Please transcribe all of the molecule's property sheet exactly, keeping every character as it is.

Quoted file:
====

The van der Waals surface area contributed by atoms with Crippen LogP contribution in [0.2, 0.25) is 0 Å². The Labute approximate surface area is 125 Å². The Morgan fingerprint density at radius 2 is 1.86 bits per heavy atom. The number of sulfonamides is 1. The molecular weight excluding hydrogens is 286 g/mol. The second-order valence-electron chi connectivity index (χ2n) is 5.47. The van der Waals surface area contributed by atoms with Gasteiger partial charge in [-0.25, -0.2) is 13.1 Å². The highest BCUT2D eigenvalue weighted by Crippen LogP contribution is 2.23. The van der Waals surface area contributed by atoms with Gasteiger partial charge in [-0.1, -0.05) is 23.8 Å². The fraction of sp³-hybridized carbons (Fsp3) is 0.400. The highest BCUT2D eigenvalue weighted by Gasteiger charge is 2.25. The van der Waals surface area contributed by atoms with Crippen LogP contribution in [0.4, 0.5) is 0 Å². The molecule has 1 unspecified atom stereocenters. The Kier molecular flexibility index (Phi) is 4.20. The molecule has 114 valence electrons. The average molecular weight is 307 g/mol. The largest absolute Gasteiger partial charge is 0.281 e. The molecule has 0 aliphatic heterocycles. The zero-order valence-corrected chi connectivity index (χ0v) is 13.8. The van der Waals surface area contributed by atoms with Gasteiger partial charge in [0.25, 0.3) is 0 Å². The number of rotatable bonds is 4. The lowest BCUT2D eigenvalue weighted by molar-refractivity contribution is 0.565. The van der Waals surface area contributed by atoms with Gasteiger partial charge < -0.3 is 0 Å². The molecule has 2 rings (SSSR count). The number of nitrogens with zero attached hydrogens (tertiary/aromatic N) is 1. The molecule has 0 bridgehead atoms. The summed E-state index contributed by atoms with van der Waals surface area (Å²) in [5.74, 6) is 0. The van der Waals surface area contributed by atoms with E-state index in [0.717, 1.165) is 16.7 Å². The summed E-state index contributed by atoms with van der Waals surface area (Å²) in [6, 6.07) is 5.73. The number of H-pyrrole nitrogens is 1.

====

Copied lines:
The van der Waals surface area contributed by atoms with Crippen LogP contribution in [0.2, 0.25) is 0 Å². The Labute approximate surface area is 125 Å². The Morgan fingerprint density at radius 2 is 1.86 bits per heavy atom. The number of sulfonamides is 1. The molecular weight excluding hydrogens is 286 g/mol. The second-order valence-electron chi connectivity index (χ2n) is 5.47. The van der Waals surface area contributed by atoms with Gasteiger partial charge in [-0.25, -0.2) is 13.1 Å². The highest BCUT2D eigenvalue weighted by Crippen LogP contribution is 2.23. The van der Waals surface area contributed by atoms with Gasteiger partial charge in [-0.1, -0.05) is 23.8 Å². The fraction of sp³-hybridized carbons (Fsp3) is 0.400. The highest BCUT2D eigenvalue weighted by Gasteiger charge is 2.25. The van der Waals surface area contributed by atoms with Crippen LogP contribution in [0.4, 0.5) is 0 Å². The molecule has 1 unspecified atom stereocenters. The Kier molecular flexibility index (Phi) is 4.20. The molecule has 114 valence electrons. The average molecular weight is 307 g/mol. The largest absolute Gasteiger partial charge is 0.281 e. The molecule has 0 aliphatic heterocycles. The zero-order valence-corrected chi connectivity index (χ0v) is 13.8. The van der Waals surface area contributed by atoms with Gasteiger partial charge in [0.25, 0.3) is 0 Å². The number of rotatable bonds is 4. The lowest BCUT2D eigenvalue weighted by molar-refractivity contribution is 0.565. The van der Waals surface area contributed by atoms with Gasteiger partial charge < -0.3 is 0 Å². The molecule has 2 rings (SSSR count). The number of nitrogens with zero attached hydrogens (tertiary/aromatic N) is 1. The molecule has 0 bridgehead atoms. The summed E-state index contributed by atoms with van der Waals surface area (Å²) in [5.74, 6) is 0. The van der Waals surface area contributed by atoms with E-state index in [0.717, 1.165) is 16.7 Å². The summed E-state index contributed by atoms with van der Waals surface area (Å²) in [6, 6.07) is 5.73. The number of H-pyrrole nitrogens is 1.